A call from one of the top members of the Royal Air Force was among the highlights as a World War Two veteran celebrated his 100th birthday last week.
The pair spoke about the RAF, Alan’s time in Burma during World War Two planes and about another of his loves, boxing.
“He rang me and said they were organising something in March,” Alan said “It was fantastic. You can’t get much higher than him.
Leading Aircraftsman Alan was a member of the 2810 (Parachute) Squadron RAF Regiment formed in 1945 to parachute into Malaysia and attempt the liberation of the country from within, in what was designated as Operation Zipper.
After several practice jumps, what looked like a potentially suicidal mission was due to take place just days after the atomic bomb was dropped on Hiroshima.
Japan’s subsequent surrender meant the operation was not needed.
He previously said of that day: “I don’t think I would have been in Holbeach like I am now if it hadn’t have happened then.”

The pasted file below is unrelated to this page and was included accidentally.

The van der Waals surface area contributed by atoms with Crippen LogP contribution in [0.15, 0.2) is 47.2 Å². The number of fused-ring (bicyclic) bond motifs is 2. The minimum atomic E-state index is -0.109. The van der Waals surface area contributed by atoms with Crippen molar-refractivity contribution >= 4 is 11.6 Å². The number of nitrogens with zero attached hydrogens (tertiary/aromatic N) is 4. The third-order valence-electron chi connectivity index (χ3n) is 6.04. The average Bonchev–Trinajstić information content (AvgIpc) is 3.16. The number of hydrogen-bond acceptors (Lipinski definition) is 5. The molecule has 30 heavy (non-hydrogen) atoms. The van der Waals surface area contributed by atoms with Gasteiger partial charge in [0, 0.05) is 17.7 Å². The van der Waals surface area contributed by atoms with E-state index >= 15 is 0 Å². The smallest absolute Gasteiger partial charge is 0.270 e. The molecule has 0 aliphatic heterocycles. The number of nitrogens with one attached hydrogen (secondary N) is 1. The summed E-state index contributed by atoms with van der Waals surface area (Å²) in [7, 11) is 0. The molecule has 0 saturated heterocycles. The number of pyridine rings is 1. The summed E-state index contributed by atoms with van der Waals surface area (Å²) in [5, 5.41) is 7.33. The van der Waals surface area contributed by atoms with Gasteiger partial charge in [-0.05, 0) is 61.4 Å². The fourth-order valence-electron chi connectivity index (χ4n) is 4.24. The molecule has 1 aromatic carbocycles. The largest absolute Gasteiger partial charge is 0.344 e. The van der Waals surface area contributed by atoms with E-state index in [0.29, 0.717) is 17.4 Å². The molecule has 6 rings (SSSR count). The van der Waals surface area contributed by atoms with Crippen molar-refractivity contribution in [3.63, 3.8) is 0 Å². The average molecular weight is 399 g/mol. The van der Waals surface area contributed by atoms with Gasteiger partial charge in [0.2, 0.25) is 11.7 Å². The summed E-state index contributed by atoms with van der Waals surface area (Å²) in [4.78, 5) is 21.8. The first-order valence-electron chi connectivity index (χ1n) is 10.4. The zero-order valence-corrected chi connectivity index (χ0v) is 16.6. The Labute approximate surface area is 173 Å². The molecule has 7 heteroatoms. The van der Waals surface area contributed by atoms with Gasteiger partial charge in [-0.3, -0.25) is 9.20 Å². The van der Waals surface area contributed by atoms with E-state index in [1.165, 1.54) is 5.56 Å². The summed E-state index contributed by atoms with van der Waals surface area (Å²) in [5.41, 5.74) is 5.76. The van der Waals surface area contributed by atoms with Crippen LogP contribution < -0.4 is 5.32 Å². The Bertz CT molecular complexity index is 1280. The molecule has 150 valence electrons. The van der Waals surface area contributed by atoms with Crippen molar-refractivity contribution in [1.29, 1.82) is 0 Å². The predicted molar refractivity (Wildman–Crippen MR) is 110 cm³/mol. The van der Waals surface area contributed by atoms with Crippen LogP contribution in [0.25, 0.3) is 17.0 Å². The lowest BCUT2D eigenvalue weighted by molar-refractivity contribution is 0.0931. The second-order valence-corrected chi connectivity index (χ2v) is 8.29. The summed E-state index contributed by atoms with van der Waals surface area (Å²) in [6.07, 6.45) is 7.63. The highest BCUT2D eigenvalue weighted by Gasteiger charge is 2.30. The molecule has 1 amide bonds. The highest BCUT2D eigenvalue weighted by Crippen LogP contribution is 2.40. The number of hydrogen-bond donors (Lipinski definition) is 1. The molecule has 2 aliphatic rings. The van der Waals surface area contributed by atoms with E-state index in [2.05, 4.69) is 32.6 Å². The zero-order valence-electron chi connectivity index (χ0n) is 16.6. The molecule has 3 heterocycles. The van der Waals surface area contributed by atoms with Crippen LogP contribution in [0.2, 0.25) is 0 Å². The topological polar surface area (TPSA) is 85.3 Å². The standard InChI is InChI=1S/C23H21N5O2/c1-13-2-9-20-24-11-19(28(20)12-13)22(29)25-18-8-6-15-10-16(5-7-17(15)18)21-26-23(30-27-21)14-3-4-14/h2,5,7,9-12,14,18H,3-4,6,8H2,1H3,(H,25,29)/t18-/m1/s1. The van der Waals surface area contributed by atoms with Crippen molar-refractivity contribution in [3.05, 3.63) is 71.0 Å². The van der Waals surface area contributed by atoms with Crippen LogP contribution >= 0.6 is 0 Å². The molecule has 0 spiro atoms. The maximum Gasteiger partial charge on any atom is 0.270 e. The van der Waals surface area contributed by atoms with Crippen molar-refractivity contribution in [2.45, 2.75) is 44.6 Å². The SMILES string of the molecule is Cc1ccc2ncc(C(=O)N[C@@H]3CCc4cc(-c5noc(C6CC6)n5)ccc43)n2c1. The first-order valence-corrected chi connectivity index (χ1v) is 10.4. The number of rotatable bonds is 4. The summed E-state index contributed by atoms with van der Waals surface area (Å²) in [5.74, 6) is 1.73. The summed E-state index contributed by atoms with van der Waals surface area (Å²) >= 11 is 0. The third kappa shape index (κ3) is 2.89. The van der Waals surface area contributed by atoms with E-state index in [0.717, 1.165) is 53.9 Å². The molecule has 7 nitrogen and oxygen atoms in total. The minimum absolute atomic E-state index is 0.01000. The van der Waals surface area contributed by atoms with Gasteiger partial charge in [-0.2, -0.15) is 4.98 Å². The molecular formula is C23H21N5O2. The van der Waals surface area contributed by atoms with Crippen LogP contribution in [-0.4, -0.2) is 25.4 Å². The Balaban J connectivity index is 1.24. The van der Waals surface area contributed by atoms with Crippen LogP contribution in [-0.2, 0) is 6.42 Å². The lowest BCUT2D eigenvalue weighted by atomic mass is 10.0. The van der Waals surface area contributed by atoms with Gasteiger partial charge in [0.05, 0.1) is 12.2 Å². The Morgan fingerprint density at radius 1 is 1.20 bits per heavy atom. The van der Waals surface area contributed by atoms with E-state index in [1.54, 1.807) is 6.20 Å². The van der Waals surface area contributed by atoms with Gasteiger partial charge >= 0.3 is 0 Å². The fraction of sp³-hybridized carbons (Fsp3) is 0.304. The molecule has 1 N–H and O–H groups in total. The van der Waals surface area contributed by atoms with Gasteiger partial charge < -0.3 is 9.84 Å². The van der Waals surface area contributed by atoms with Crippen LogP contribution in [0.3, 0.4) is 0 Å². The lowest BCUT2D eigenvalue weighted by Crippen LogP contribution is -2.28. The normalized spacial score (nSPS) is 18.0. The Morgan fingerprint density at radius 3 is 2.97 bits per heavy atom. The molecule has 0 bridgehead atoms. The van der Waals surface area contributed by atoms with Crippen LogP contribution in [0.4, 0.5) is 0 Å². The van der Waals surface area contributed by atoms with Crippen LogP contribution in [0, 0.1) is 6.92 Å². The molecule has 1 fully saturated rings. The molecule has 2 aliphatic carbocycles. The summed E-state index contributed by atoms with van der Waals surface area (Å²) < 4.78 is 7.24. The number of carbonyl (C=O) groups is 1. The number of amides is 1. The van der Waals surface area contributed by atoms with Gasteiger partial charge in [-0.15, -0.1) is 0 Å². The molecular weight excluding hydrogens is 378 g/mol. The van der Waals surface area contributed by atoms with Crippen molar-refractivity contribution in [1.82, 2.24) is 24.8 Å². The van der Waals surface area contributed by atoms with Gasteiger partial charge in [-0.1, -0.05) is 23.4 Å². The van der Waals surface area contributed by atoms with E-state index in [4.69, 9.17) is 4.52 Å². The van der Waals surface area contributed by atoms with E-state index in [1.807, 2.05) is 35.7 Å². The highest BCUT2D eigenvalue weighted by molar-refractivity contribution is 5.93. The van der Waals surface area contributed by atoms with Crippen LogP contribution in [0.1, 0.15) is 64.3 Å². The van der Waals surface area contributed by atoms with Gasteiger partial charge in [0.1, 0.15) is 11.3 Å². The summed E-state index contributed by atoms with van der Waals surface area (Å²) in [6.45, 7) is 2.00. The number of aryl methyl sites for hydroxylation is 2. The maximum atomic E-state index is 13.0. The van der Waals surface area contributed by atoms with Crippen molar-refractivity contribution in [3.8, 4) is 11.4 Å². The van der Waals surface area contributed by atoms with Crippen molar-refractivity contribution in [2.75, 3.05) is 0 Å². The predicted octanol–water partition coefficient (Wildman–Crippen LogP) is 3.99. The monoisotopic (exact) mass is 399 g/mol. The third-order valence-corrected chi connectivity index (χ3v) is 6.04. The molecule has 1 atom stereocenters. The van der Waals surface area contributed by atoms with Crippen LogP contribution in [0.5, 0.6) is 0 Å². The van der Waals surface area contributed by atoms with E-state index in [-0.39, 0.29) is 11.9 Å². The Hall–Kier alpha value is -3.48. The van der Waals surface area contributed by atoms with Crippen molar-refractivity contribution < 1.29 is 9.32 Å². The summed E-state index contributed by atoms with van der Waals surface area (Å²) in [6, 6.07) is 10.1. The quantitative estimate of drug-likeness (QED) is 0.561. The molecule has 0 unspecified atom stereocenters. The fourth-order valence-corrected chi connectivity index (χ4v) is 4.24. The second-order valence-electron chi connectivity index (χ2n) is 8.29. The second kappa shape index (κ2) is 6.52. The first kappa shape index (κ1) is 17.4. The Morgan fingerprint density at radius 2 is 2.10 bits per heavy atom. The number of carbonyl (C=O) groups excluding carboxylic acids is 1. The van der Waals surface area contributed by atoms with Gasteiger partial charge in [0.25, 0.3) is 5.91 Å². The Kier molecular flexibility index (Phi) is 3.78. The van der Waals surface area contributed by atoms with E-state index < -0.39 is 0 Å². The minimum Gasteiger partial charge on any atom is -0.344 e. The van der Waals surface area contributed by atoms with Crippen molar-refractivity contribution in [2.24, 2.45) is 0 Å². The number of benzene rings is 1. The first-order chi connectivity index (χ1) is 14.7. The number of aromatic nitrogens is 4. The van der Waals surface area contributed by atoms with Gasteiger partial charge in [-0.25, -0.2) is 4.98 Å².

He had already seen armed conflict and still has a Japanese flag taken from enemy soldiers who killed two of his comrades.
Alan subsequently flew to Kallang, in Singapore, where he helped oversee the Japanese surrender.
He didn’t fly again until just three years ago when Nigel Fallow, the son of one of Alan’s colleagues from World War Two, got in touch and took him up in his own plane.
A large model aeroplane from his wife was among the many gifts on his 100th birthday and Alan said he’d enjoyed the occasion, even if his family including twin great, great grandaughters weren’t able to visit him.
“I had a lovely day. It was wonderful to get the photo of The Queen and I stood in the lounge as people came on the drive to give me cards and talk to me.
“We had a lovely Thai takeaway too and I’ve had some nice messages.”
Lynne added: “Alan had an amazing day despite the restrictions, with messages from all over the world as well as lots of presents and cards including one from the Queen.”